Andrew W. Mellon Regional Fellow in the Humanities
2006—2007 Forum on Travel
Assistant Professor, Literature, Philadelphia University
Beyond the Nation: Travel and Exile Networks in Napoleonic Europe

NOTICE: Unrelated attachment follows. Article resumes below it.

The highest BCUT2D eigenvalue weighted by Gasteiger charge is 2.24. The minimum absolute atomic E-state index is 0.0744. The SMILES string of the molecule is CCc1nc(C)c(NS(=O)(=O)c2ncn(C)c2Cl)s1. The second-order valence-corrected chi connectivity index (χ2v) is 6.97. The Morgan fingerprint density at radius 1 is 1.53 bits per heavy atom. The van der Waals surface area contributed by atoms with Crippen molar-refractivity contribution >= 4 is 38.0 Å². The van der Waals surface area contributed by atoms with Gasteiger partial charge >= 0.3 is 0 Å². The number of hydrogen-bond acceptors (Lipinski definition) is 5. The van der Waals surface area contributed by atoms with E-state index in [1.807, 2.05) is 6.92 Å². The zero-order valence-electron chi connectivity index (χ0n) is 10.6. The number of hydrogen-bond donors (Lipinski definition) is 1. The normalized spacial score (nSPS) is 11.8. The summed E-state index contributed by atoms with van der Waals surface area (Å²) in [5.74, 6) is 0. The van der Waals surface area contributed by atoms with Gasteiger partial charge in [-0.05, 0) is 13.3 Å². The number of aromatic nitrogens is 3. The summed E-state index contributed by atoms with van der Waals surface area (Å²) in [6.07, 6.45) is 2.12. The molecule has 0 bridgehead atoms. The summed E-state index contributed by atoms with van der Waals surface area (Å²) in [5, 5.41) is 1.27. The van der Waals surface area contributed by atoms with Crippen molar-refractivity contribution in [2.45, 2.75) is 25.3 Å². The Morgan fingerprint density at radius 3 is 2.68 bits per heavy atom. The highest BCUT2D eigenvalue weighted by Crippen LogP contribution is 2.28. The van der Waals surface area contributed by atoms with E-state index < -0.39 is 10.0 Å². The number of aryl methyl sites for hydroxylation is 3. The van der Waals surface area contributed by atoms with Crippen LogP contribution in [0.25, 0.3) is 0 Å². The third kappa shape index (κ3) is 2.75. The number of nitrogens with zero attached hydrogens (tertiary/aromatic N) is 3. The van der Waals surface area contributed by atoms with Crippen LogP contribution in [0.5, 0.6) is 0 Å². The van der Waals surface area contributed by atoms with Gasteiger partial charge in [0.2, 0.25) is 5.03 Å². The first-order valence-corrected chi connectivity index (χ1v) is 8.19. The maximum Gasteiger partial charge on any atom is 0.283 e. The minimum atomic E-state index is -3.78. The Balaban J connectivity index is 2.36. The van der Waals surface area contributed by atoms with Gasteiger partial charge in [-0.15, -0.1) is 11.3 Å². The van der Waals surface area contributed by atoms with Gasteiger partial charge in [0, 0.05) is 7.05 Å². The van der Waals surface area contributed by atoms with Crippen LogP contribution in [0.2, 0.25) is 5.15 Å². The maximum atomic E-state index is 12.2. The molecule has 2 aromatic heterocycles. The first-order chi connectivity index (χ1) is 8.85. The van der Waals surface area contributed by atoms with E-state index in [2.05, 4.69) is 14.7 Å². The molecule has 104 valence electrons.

Château de Coppet on Lake Geneva, the renowned family estate of Germaine de Staël (1766–1817), served as a gathering place for traveling and exiled intellectuals at the revolutionary turn of the 19th century in Napoleonic Europe. Although de Stael grew up in the Enlightenment salons of Paris, her outspoken views on politics, literature, and women’s rights provoked Napoleon to ban her from the French capital in 1802. She then lived at Coppet, traveling extensively until her death. In this study of the convergence of travel, exile networks, and cosmopolitanism in Napoleonic Europe (1802–1815), Prof. Gardiner has identified over 300 other exiled and often traveling intellectuals from many European countries and the Atlantic world who visited de Staël’s meetinghouse during this period. Because travelers in Europe had virtually to pass through Coppet to get anywhere else, de Staël’s estate became a literal intellectual “way station,” a cross-cultural laboratory of ideas in which the vicissitudes of Imperial travel played a significant role—and, as Prof. Gardiner will show, a singular example of an alternative public sphere in the age of the first French Empire.